* China’s total emissions reductions could be nearly double those of the US by 2020
    * The emissions reductions of developing countries could be three times greater than those of the EU by 2020.
    * The emission reductions of China, India, South Africa and Brazil – the BASIC countries – could be slightly greater than the combined efforts of the 7 biggest developed countries – the US, Europe, Japan, Canada, Australia, New Zealand and Russia by 2020.

Oxfam’s analysis determines that temperature increases of more than 1.5 degrees will have catastrophic consequences for societies across the globe.


   * Climate change is already estimated to have increased the amount we spend on food worldwide by $50bn a year
    * Oxfam projects world prices of staple food crops will double by 2030, with around 50 per cent of the increase driven by climate change.
    * Up to 20 per cent more people will be at risk of hunger by 2050 because of climate change. Almost all will be in developing countries, with 65 percent expected to be in Africa.
    * Countries in sub-Saharan Africa could experience catastrophic declines in yield of 20–30 per cent by 2080, rising as high as 50 per cent in Sudan and Senegal.

Read Anna Collins An African Dream post submitted early on June 8 from the UN Climate Talks @ Bonn for AAN

The first step in creating the future you want to see is to imagine it, to dream it, to see it in your mind’s eye, so beautiful, so real, that you want to reach out and grab it.

Only then when you have taken the realm of the impossible and planted the seeds there that will one day lead to shoots of the possible breaking through the weary dry ground and growing, connecting and flowering. Only then will you be able to grasp what you are working towards and pull it towards you, taking it out of the realm of the impossible and create something real, something beautiful, something amazing. (continue reading)

Talking Points

• Germany, Denmark, China, Brazil - who have made massive commitments to renewables - are models of tomorrow's thriving, vibrant economies
• Goverments leading in clean energy and climate appropriate solutions are being supported with injections of capital
• Renewable Energy Success Stories: Germany vows to double the share of renewable energy to 35% of consumption in 2020, 50% in 2030, 65% in 2040, and more than 80% in 2050; Britiish government committed to cut half their carbon emissions by 2025 compared to 1990 levels.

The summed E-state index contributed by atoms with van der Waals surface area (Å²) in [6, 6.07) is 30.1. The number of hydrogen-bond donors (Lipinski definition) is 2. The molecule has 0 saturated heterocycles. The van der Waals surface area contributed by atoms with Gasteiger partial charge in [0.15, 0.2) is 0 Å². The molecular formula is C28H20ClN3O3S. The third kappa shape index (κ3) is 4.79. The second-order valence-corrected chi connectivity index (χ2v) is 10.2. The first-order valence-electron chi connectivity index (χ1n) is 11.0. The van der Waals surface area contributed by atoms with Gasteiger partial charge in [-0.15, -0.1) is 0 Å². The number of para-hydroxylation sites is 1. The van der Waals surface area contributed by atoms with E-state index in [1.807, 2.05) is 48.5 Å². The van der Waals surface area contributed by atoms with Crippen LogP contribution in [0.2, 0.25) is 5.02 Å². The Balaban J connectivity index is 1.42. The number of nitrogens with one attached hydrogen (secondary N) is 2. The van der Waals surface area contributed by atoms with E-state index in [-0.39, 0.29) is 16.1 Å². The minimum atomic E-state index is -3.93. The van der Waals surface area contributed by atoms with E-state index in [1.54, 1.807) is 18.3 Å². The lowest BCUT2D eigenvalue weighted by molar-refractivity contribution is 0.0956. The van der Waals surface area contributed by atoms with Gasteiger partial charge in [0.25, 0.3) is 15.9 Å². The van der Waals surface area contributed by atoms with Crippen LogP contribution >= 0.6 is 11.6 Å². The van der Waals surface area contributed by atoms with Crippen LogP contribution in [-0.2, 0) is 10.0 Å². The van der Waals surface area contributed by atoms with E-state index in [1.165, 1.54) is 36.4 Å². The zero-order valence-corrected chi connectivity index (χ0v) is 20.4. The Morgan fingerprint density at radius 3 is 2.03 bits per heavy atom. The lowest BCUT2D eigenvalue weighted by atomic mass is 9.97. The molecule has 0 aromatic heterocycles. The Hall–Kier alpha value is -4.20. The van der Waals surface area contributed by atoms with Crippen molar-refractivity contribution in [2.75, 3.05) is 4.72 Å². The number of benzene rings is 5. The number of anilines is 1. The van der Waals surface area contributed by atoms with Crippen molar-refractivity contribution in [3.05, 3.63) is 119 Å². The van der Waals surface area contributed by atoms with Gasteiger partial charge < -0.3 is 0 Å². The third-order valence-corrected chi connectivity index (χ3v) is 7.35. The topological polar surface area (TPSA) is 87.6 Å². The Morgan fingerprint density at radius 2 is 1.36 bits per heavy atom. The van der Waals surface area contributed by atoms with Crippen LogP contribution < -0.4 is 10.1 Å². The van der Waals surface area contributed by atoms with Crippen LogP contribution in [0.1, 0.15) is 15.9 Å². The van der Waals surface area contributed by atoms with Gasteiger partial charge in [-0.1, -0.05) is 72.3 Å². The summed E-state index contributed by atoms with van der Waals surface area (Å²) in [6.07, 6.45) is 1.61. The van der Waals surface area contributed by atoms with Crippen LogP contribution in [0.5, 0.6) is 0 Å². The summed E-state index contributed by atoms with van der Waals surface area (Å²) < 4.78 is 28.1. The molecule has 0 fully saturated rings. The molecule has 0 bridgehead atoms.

• Stand up, EU! Secure a 2nd commitment period for Kyoto. Reach out to major developing countries to encourage other countries --  Japan, Russia, Australia, New Zealand -- to take on constructive roles!  
• Seize the Opportunity! Show solidarity with Japan, as she commits to cut emissions by 25% by 2020, despite the enormous setback by the Fukushima Nuclear Disaster and the March 11 Earthquake and Tsunami!


A decade of global food prices

The Guardian's interactive chart highlights data on  on global food prices from the UN's monthly food price reports. Roll over and zoom in on the chart to see how prices for prices for meat, dairy, cereals, oils and sugar have increased over the past decade.

3-8 APRIL 201
• GROW– Oxfam's new global campaign (download the report)
Adopt A Negotiator reports from Bonn

Wed Jun 08, 2011 at  8:22 PM PT: progress on the 3rd day of Bonn talks

Wed Jun 08, 2011 at  8:23 PM PT: Nigeria's role as advocate for Climate Justice action @Cop17 plummets w/news that only 1 delegate from country will represent continent of Africa

Originally posted to DK GreenRoots on Tue Jun 07, 2011 at 05:44 PM PDT.

Also republished by J Town, Foreign Relations, Pink Clubhouse, Citizen Journalism, Environmental Foodies, Global Expats, Beyond Kyoto, and Living Simply.